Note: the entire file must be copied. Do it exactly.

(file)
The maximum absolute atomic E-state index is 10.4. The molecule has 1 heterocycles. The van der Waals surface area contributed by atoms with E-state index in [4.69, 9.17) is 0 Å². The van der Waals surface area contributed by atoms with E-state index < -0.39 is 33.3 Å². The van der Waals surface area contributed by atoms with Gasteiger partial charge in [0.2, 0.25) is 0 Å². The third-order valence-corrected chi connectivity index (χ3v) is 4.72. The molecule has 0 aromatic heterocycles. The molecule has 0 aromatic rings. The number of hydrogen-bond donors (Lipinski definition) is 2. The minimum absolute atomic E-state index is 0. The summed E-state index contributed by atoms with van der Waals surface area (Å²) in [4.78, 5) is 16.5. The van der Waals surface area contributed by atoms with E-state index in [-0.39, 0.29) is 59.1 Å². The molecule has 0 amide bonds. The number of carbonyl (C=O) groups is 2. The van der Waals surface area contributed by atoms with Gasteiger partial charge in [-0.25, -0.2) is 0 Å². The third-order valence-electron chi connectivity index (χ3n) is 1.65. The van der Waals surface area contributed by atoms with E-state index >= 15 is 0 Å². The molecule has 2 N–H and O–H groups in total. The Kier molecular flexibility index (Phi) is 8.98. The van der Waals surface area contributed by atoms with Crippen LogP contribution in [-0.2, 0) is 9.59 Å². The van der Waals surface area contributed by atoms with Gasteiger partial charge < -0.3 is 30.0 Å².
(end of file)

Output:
The maximum absolute atomic E-state index is 10.4. The molecule has 1 heterocycles. The van der Waals surface area contributed by atoms with E-state index in [4.69, 9.17) is 0 Å². The van der Waals surface area contributed by atoms with E-state index < -0.39 is 33.3 Å². The van der Waals surface area contributed by atoms with Gasteiger partial charge in [0.2, 0.25) is 0 Å². The third-order valence-corrected chi connectivity index (χ3v) is 4.72. The molecule has 0 aromatic heterocycles. The molecule has 0 aromatic rings. The number of hydrogen-bond donors (Lipinski definition) is 2. The minimum absolute atomic E-state index is 0. The summed E-state index contributed by atoms with van der Waals surface area (Å²) in [4.78, 5) is 16.5. The van der Waals surface area contributed by atoms with E-state index in [-0.39, 0.29) is 59.1 Å². The molecule has 0 amide bonds. The number of carbonyl (C=O) groups is 2. The van der Waals surface area contributed by atoms with Gasteiger partial charge in [-0.25, -0.2) is 0 Å². The third-order valence-electron chi connectivity index (χ3n) is 1.65. The van der Waals surface area contributed by atoms with E-state index >= 15 is 0 Å². The molecule has 2 N–H and O–H groups in total. The Kier molecular flexibility index (Phi) is 8.98. The van der Waals surface area contributed by atoms with Crippen LogP contribution in [-0.2, 0) is 9.59 Å². The van der Waals surface area contributed by atoms with Gasteiger partial charge < -0.3 is 30.0 Å².